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Innovation, in a business context, is generally thought of as the product or application of creativity. Peter F. Drucker suggests that innovation “is the specific instrument of entrepreneurship.”

Mr. Drucker further suggests that there are seven sources of innovative opportunity. Four of these relate to a specific industry or service sector: the unexpected; the incongruous; process needs; and structural change. The other three relate to the human and economic environment: demographics; changes in perception, mood, and meaning; and new knowledge.

Let us observe some of these factors at work in a coffee shop venture. The unexpected factor in the recent success of gourmet coffee shops is the willingness of the consumer to spend two or three times the cost of a generic cup of coffee for exotic, flavored or brand-name coffee. An incongruity is the popularity of fat-free desserts (“healthy” indulgence) to go with that coffee. The structural change in the industry is the emergence of franchises. Environmental changes have also contributed to this phenomenon. As the “baby-boomer” generation has aged, the preferred place to meet has moved from the bar to the health club to the coffee shop.

Let us consider information about some current trends to see if we can relate them to potential opportunities in the context of Professor Druckers categories. For each, see if you can possibly find a niche on which to build a business:

• The unexpected The International Association for Financial Planning is observing a rapid (to the point of unexpected) increase in calls requesting referrals for financial planners. A spokesperson for the IAFP says, “People are realizing that financial planning is not just for retirement or saving for a childs college education; its for all stages of a persons life.”

• The incongruous Many Americans are feeling pressed for time, incongruously wishing to lead simpler, easier lives without giving up those activities that take the most time and effort. The opportunity lies in offering personal time-saving products and services that relieve these people of tasks that they find less than fulfilling, not worth the time, or unpleasant.

• Process needs Individuals and businesses are spending unprecedented sums of money to acquire the education, training and skills necessary to remain competitive in a rapidly evolving marketplace, creating opportunities in consulting and training.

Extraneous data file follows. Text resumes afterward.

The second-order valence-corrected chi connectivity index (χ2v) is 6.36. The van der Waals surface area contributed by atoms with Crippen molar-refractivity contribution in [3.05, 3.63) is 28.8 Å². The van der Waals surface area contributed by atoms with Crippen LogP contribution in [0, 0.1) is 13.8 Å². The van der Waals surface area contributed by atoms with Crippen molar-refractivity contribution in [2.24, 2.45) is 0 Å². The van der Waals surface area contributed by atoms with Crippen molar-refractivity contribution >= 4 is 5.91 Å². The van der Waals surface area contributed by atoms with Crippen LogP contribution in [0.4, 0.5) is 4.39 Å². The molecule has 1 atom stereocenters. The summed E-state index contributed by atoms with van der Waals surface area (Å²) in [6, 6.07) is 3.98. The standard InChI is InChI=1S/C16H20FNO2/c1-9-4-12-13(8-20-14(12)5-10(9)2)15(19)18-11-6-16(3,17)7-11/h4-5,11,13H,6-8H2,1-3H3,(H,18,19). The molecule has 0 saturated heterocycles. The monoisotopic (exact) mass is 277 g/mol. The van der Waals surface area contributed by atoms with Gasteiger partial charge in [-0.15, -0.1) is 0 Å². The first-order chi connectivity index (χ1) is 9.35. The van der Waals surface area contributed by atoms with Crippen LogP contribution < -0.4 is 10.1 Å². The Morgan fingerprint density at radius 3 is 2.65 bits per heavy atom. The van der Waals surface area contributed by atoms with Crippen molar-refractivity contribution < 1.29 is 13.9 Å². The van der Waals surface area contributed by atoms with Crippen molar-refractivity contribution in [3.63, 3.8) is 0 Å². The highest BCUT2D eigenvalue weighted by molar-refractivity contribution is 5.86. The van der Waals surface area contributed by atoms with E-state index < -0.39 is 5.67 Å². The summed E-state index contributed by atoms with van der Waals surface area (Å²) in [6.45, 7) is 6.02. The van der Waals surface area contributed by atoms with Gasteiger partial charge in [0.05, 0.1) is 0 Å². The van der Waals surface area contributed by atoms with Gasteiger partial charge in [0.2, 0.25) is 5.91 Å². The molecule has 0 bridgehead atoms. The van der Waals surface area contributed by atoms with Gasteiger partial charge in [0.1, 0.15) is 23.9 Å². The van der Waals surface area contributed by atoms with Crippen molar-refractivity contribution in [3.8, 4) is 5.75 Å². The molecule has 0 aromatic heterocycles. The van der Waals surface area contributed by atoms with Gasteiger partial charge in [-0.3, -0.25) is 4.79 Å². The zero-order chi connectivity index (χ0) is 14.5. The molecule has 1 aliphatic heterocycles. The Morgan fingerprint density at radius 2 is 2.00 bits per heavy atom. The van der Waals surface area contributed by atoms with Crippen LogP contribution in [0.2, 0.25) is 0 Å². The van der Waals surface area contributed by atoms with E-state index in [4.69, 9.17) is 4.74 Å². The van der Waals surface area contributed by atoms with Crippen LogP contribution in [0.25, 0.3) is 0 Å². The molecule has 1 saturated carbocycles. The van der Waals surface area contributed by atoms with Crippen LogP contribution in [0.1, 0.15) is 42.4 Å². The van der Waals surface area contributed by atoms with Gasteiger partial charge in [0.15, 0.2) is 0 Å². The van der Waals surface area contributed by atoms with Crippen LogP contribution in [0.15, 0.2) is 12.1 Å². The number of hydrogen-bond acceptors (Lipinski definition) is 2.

• Structural change The health-care industry will flourish because of an aging population, myriad technological advances and peoples expectations of readily available medical care. One of the industrys fastest growing segments is home-based health care, which is well-suited for entrepreneurs because of its ease of entry.

• Demographics The aging population referred to possesses a combination of leisure time and discretionary funds that makes them a great market for new ventures in services relating to their comfort and recreational needs.

• Changes in perception, mood and meaning The amount of money that citizens and businesses spend on security products and services is growing rapidly; the preferred method for many forms of purchase is increasingly becoming the Internet.

• New knowledge In 1996, for the first time, computer sales outnumbered television sales in the United States.

Do any of these sources of innovative opportunity suggest an entrepreneurial niche to you?

John B. Vinturella, Ph.D. has almost 40 years experience as a management and strategic consultant, entrepreneur, author, and college professor. For 20 of those years, Dr. Vinturella was owner/president of a distribution company that he founded. He is a principal in business opportunity sites and, and maintains business and political blogs.

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This Entrepreneurship article was written by John Vinturella on 8/19/2005

Innovation, in a business context, is generally thought of as the product or application of creativity. Peter F. Drucker suggests that innovation “is the specific instrument of entrepreneurship.”Mr. D